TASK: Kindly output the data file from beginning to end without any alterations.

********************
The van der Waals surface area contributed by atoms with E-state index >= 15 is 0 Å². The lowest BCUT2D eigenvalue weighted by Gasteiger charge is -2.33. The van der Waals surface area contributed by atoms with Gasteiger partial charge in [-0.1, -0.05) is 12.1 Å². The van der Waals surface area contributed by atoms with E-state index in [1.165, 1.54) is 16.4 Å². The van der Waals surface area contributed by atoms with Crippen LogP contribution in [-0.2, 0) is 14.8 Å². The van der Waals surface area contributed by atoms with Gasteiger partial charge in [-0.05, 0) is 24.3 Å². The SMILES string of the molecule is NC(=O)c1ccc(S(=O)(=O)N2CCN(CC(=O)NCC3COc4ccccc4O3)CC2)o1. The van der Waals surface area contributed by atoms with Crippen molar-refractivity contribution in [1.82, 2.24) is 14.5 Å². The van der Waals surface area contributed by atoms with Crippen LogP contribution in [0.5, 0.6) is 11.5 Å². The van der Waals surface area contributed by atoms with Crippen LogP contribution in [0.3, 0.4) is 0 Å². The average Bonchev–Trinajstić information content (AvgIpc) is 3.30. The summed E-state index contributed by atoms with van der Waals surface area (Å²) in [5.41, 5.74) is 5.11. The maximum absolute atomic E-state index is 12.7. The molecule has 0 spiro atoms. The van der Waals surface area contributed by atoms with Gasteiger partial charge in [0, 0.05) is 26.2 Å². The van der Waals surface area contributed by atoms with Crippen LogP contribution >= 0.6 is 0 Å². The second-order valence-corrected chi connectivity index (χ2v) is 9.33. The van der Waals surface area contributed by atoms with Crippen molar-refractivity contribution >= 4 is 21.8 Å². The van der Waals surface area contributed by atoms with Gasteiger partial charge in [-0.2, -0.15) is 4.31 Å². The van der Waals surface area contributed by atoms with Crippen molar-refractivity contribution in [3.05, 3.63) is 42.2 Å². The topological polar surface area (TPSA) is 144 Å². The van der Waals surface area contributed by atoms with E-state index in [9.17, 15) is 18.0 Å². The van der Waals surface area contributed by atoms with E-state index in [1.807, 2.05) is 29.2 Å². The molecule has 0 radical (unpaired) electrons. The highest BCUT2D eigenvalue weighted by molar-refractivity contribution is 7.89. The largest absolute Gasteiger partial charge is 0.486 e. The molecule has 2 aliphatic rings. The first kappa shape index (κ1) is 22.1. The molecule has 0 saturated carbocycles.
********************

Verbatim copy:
The van der Waals surface area contributed by atoms with E-state index >= 15 is 0 Å². The lowest BCUT2D eigenvalue weighted by Gasteiger charge is -2.33. The van der Waals surface area contributed by atoms with Gasteiger partial charge in [-0.1, -0.05) is 12.1 Å². The van der Waals surface area contributed by atoms with E-state index in [1.165, 1.54) is 16.4 Å². The van der Waals surface area contributed by atoms with Crippen LogP contribution in [-0.2, 0) is 14.8 Å². The van der Waals surface area contributed by atoms with Gasteiger partial charge in [-0.05, 0) is 24.3 Å². The SMILES string of the molecule is NC(=O)c1ccc(S(=O)(=O)N2CCN(CC(=O)NCC3COc4ccccc4O3)CC2)o1. The van der Waals surface area contributed by atoms with Crippen molar-refractivity contribution in [1.82, 2.24) is 14.5 Å². The van der Waals surface area contributed by atoms with Crippen LogP contribution in [0.5, 0.6) is 11.5 Å². The van der Waals surface area contributed by atoms with Crippen LogP contribution in [0.3, 0.4) is 0 Å². The average Bonchev–Trinajstić information content (AvgIpc) is 3.30. The summed E-state index contributed by atoms with van der Waals surface area (Å²) in [5.41, 5.74) is 5.11. The maximum absolute atomic E-state index is 12.7. The molecule has 0 spiro atoms. The van der Waals surface area contributed by atoms with Gasteiger partial charge in [0, 0.05) is 26.2 Å². The van der Waals surface area contributed by atoms with Crippen LogP contribution >= 0.6 is 0 Å². The second-order valence-corrected chi connectivity index (χ2v) is 9.33. The van der Waals surface area contributed by atoms with Crippen molar-refractivity contribution >= 4 is 21.8 Å². The van der Waals surface area contributed by atoms with Gasteiger partial charge in [-0.2, -0.15) is 4.31 Å². The van der Waals surface area contributed by atoms with Crippen molar-refractivity contribution in [3.05, 3.63) is 42.2 Å². The topological polar surface area (TPSA) is 144 Å². The van der Waals surface area contributed by atoms with E-state index in [9.17, 15) is 18.0 Å². The van der Waals surface area contributed by atoms with E-state index in [1.807, 2.05) is 29.2 Å². The molecule has 0 radical (unpaired) electrons. The highest BCUT2D eigenvalue weighted by molar-refractivity contribution is 7.89. The largest absolute Gasteiger partial charge is 0.486 e. The molecule has 2 aliphatic rings. The first kappa shape index (κ1) is 22.1. The molecule has 0 saturated carbocycles.